The people of South Sudan have taught us a powerful lesson: never surrender to pessimism. Their resilience, which brought them an independent country, has also helped South Sudan overcome the daunting challenges of going through eighteen long months virtually without government revenues. I doubt that any other nation would have avoided a meltdown from that situation. The time has come to make decisive strides to consolidate peace and stability throughout the country, focus on state building and nation building, and deliver on the peace dividends that the South Sudanese people have waited for so long.
Following the inspiring example of the people that it serves, the United Nations Mission in South Sudan, UNMISS, has also remained resilient in the face of adversity. As we observe the International Day of the United Nations Peacekeepers on 29 May, we pay tribute to sixteen of our bravest colleagues who died in two senseless tragedies: the downing of an UNMISS helicopter on 21 December 2012 and an ambush on a UN convoy on 9 April. Among the dead were four Russian crew members, five Indian soldiers--who died while fighting to protect their colleagues--, and two South Sudanese civilians.
Hilde F. Johnson attends the memorial service for five Indian soldiers and one national civilian staff killed in an ambush on 9 April (Photos: UNMISS/Isaac Billy)
Both tragedies happened in Jonglei, a state most afflicted by insecurity and instability and which is the focus of the UNMISS mandate to protect civilians. Last year, UNMISS received threats by anti-government armed elements against one of our bases in Pibor County. Our response was to increase our military presence in the county.
UNMISS has conducted well over a thousand military patrols of long and short duration across Jonglei State since last August to reach out to and protect all communities. We have recently increased our military presence throughout the state to six companies, equally present in the areas of Jonglei's three main communities (Bor Dinka, Lou Nuer and Murle). We are not the peacekeepers of one community; we are the peacekeepers for all of them.
But even if we were to deploy up to our last pair of boots and all our assets to Jonglei or to any other state, we could never replace the Government, the police or the military in that part of the country. The primary responsibility to protect the population rests with the Government of the Republic of South Sudan. Like all UN Peacekeeping missions, UNMISS can only support the country's institutions to help them fulfill their responsibilities as a sovereign State. We put at their service the resources that UN member states so generously give us to achieve the goal that they and the Government of South Sudan have set for us: to help consolidate peace and security, to help extend and consolidate the authority of the Republic throughout the entire territory of South Sudan, and to help establish the conditions for development.
Together, the Government and the UN family in South Sudan are doing a great deal to achieve this goal. I will highlight three areas where significant progress is being made amidst daunting challenges.
Firstly, protection of civilians, which has been the driving force of UNMISS since it was established less than two years ago. UNMISS has consistently provided physical protection to civilians fleeing from violence. The gates of our base in Wau, the state capital of Western Bahr el Ghazal, were opened to over 5,000 civilians who sought refuge from clashes for several days in December last year. Similar scenes have occurred in Pibor and Gumuruk, Jonglei State, where groups of civilians numbering from a few hundred to as many as 3,000 have taken shelter in UNMISS bases on several occasions since the start of this year.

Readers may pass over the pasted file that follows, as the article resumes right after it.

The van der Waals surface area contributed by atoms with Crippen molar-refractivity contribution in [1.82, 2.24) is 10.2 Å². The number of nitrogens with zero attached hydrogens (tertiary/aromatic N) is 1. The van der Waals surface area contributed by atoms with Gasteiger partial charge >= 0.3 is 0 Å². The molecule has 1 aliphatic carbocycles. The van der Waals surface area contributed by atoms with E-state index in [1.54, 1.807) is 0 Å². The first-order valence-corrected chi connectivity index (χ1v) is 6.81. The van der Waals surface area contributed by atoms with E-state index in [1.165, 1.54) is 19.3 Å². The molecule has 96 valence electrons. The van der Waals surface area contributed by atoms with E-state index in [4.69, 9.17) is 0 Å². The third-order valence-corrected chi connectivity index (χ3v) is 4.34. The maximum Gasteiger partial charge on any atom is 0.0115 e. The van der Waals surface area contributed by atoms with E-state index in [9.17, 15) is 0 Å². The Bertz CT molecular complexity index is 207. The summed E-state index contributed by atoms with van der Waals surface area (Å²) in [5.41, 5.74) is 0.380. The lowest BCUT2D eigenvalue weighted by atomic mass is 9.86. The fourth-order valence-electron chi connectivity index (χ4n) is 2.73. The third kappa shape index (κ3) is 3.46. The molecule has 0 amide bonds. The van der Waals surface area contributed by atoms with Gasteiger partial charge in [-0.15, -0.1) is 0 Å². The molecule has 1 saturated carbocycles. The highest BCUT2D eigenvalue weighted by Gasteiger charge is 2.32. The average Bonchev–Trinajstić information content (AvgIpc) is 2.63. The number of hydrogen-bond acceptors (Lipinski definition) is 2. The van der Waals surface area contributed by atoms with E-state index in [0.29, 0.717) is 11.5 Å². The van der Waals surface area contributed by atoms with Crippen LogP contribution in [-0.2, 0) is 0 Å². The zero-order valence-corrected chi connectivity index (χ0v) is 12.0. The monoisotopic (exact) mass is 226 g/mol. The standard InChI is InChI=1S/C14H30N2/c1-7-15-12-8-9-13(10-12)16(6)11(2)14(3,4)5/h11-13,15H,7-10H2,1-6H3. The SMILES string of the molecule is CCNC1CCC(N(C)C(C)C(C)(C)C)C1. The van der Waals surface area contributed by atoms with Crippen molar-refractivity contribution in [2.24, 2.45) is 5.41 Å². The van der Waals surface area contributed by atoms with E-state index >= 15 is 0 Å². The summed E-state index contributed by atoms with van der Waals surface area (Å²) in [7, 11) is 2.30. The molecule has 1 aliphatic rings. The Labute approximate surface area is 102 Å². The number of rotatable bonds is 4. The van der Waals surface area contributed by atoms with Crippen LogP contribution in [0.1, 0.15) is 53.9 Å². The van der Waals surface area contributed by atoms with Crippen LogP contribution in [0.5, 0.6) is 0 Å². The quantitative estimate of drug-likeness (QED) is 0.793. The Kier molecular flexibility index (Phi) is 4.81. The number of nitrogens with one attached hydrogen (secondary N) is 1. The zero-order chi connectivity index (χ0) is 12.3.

The second area where steady progress is taking place is the transformation of the South Sudan National Police Service (SSNPS) into a professional and effective police force. The Government and the SSNPS, with the support of UNMISS and other partners, have completed the registration of 46,000 police officers, and those "ghost" officers who exist on the payroll but perform no policing functions will be weeded out. At the same time, UN Police are training police at all levels to improve the conduct and capacity of the SSNPS and help transform the whole police service.
A third area where progress is moving forward is the rule of law. The Government, with the support of UNMISS and other UN partners, has addressed more than a thousand cases of prolonged and arbitrary detention. Mobile courts are also being established by the Government with our support to address prolonged and arbitrary detention, and to improve access to justice.
Much bigger strides are needed in the coming months to consolidate the still fragile institutions of South Sudan. UNMISS will help the Government make headway in pursuing further political reforms, improve the human rights situation throughout the country, and conduct a population census and democratic elections.
There is no single recipe to achieve these milestones. But there are two ingredients that must be present in any of them: transparency and accountability - of the Government, the public administration, the police, the SPLA, the communities, grass-root organizations, the oil companies, the media and, of course, the international organizations and the UN Mission in South Sudan. Personal accountability and responsibility should guide all of us- the Government and all its institutions, and international partners- to prove the nay-sayers wrong and help South Sudan fulfill its promise of a better life for all.
Hilde F. Johnson is the Special Representative of the United Nations Secretary-General in South Sudan and Head of UNMISS.